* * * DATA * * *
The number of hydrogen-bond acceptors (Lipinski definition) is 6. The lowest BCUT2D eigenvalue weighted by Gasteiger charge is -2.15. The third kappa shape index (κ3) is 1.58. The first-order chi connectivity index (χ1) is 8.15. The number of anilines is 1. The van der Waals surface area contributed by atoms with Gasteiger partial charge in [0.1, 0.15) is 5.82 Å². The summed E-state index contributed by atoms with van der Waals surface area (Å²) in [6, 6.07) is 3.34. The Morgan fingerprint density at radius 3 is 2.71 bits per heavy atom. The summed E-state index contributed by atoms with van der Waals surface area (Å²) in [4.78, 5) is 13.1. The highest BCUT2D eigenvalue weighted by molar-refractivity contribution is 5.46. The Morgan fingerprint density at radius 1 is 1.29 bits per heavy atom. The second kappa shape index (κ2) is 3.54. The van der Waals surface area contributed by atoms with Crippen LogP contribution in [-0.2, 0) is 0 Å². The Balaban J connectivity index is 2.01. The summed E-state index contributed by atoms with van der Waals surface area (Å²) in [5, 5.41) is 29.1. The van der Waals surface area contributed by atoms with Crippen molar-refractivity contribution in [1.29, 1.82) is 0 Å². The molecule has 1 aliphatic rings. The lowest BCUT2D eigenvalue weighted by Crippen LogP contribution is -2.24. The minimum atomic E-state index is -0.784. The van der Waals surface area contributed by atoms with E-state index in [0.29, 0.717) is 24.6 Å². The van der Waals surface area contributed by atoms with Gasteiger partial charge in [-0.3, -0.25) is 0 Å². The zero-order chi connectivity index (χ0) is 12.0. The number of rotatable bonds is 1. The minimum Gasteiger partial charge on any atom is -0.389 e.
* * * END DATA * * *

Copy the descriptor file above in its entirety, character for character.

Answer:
The number of hydrogen-bond acceptors (Lipinski definition) is 6. The lowest BCUT2D eigenvalue weighted by Gasteiger charge is -2.15. The third kappa shape index (κ3) is 1.58. The first-order chi connectivity index (χ1) is 8.15. The number of anilines is 1. The van der Waals surface area contributed by atoms with Gasteiger partial charge in [0.1, 0.15) is 5.82 Å². The summed E-state index contributed by atoms with van der Waals surface area (Å²) in [6, 6.07) is 3.34. The Morgan fingerprint density at radius 3 is 2.71 bits per heavy atom. The summed E-state index contributed by atoms with van der Waals surface area (Å²) in [4.78, 5) is 13.1. The highest BCUT2D eigenvalue weighted by molar-refractivity contribution is 5.46. The Morgan fingerprint density at radius 1 is 1.29 bits per heavy atom. The second kappa shape index (κ2) is 3.54. The van der Waals surface area contributed by atoms with Crippen LogP contribution in [-0.2, 0) is 0 Å². The Balaban J connectivity index is 2.01. The summed E-state index contributed by atoms with van der Waals surface area (Å²) in [5, 5.41) is 29.1. The van der Waals surface area contributed by atoms with Crippen molar-refractivity contribution in [1.29, 1.82) is 0 Å². The molecule has 1 aliphatic rings. The lowest BCUT2D eigenvalue weighted by Crippen LogP contribution is -2.24. The minimum atomic E-state index is -0.784. The van der Waals surface area contributed by atoms with E-state index in [0.29, 0.717) is 24.6 Å². The van der Waals surface area contributed by atoms with Gasteiger partial charge in [-0.3, -0.25) is 0 Å². The zero-order chi connectivity index (χ0) is 12.0. The number of rotatable bonds is 1. The minimum Gasteiger partial charge on any atom is -0.389 e.